National Lakeshore: Lake Superior Islands, Wisconsin
After getting information at the visitor center in the small town of Bayfield, in northern Wisconsin, catch a boat ride out to explore some of the 21 islands of this Lake Superior park. Eighteen of the islands allow camping, and six boast historic lighthouses. Eighty percent of Apostle Islands National Lakeshore is designated wilderness, which means unspoiled island environment. Sea kayaking is a popular way to travel around the islands (rentals are available from park concessionaires), but Lake Superior’s notoriously changeable weather and rough water means paddling experience is strongly recommended. If interested in a true escape, consider this: Almost half the camping on the 21 islands takes place on just one of them, Stockton Island. Wilderness camping is available, and the park has established a camping zone system to assure solitude.
This Gulf Coast park includes 12 separate units in both Florida and Mississippi, on the mainland and on islands. But true island lovers will be most interested in the four Mississippi islands where primitive camping is allowed: East Ship, Horn, Petit Bois, and part of Cat. With stunning white-sand beaches—originating as eroded quartz in the Appalachian Mountains and washed down to the Gulf of Mexico by rivers—these undeveloped islands offer beauty, nature, and solitude for visitors who have their own boats or who take charter boats for the 12-mile trip from the mainland. (Watch for bottlenose dolphins during the crossing.) Swimming, fishing, hiking, bird-watching, and beachcombing are all popular activities. Campers must bring their own food and water to the islands (plus extra supplies in case weather delays a return to the mainland), as well as the usual insect repellent, mosquito netting, sunblock, and first-aid gear. It’s strictly a policy of “pack it in, pack it out” on these remote islands, but the wild and lonely place makes the planning and preparation worthwhile.
Sleeping Bear Dunes
National Lakeshore: North and South Manitou Islands, Lake Michigan, Michigan
- Nat Geo Expeditions
Most people visit this Michigan park, on Lake Michigan’s eastern shore, to swim, play on the tall dunes, or visit historic sites on the mainland. Some, however, have discovered the park’s two wild islands, North and South Manitou. The former, about 8 by 4 miles, is managed as wilderness open for backpacking, except for a 20-acre area around a small village. South Manitou, about 3 by 3 miles, is more developed, with camping allowed only in three official park campgrounds. Along with several historic buildings, South Manitou has a 104-foot-tall lighthouse, dating from 1871, that offers a panoramic view of Lake Michigan. Commercial ferries leave from the town of Leland to reach North and South Manitou Islands.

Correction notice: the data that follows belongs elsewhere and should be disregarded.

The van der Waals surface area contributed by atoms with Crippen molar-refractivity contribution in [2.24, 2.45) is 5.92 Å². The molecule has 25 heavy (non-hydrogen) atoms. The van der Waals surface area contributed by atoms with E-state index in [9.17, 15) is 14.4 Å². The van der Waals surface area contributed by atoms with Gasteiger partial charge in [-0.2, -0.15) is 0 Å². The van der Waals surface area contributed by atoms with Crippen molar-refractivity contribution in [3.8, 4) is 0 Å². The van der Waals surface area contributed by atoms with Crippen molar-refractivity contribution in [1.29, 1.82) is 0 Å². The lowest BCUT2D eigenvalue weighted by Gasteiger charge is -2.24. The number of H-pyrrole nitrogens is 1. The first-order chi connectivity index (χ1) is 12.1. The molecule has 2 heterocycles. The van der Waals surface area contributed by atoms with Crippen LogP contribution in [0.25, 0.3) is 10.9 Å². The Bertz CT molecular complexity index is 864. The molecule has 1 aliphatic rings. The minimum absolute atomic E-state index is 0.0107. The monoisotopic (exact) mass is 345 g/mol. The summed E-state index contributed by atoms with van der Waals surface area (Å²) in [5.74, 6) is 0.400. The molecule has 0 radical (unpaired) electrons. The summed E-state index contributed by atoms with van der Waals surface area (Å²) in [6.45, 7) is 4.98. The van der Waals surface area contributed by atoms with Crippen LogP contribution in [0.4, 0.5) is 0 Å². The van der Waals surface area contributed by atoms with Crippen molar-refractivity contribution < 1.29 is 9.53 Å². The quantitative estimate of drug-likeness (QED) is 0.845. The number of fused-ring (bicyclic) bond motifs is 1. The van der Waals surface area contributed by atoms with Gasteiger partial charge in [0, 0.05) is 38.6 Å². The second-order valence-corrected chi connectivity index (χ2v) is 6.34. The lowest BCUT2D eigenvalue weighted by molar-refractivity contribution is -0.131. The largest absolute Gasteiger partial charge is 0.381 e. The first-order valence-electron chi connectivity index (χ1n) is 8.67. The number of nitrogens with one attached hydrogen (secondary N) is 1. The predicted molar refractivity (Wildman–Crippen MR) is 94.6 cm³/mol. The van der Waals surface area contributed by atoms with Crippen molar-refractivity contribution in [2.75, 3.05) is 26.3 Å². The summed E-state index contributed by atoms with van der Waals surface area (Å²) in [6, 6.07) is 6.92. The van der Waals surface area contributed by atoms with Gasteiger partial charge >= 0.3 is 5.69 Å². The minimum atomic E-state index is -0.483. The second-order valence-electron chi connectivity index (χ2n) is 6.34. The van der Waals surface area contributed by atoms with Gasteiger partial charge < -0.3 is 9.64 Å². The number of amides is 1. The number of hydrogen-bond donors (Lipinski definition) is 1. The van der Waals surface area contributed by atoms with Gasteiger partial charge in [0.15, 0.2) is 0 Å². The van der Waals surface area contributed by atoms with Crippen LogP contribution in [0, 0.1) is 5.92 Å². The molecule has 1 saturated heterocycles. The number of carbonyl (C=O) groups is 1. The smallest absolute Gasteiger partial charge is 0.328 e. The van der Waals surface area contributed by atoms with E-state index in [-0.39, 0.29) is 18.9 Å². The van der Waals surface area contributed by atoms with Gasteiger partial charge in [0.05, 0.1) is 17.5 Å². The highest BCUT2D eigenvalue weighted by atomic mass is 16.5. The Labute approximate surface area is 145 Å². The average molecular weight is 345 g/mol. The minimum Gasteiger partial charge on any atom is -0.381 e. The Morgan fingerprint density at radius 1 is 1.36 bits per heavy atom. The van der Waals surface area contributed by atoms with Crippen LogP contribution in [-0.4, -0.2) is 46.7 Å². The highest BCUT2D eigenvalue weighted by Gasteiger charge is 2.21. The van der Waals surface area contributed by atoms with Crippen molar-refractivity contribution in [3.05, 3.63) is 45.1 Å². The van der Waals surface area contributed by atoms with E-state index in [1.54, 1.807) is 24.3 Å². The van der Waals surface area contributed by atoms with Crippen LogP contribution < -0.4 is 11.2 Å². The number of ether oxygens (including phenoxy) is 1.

National Park: Elliott, Boca Chica, and Adams Keys, Florida
The watery wonderland of Biscayne National Park—95 percent of this Miami-area park is composed of Biscayne Bay and the Atlantic—has more to offer than just scuba diving, snorkeling, and boating. You can take a commercial tour boat to see Elliott Key, once home to a thriving maritime community and now a park site with camping, swimming, and a 7-mile hiking trail. Boca Chica Key, also reachable by tour boat, offers camping and a 65-foot-high ornamental lighthouse built by a businessman who once owned the island. When open, the lighthouse observation deck provides a great panorama of the bay and the city skylines beyond. Those with their own boats can tour Adams Key, once the site of an exclusive fishing club where several U.S. Presidents visited. The best way to explore Biscayne’s islands is via kayak or canoe, which can traverse shallow channels and lagoons to see wildlife such as sharks, rays, wading birds, and possibly a manatee or sea turtle.
Theodore Roosevelt Island
National Memorial: Potomac River Island, District of Columbia
What is an 88-acre island in a metropolitan area doing on a list of wilderness islands? In its own way, this District of Columbia park in the Potomac River is a treasured green getaway, a peaceful respite from city life for residents of the national capital. Acquired in 1932 to honor our greatest conservationist President, Theodore Roosevelt Island comprises 2.5 miles of hiking trails through woods that seem removed from civilization, as well as a statue of Roosevelt and stone monuments inscribed with some of his quotations. Had this park been accessible during his Presidency, there’s no doubt that Teddy would have skipped out on Cabinet meetings now and then to enjoy nature here, just as he enjoyed roaming nearby Rock Creek Park to watch birds and partake in the “strenuous life” he always advocated.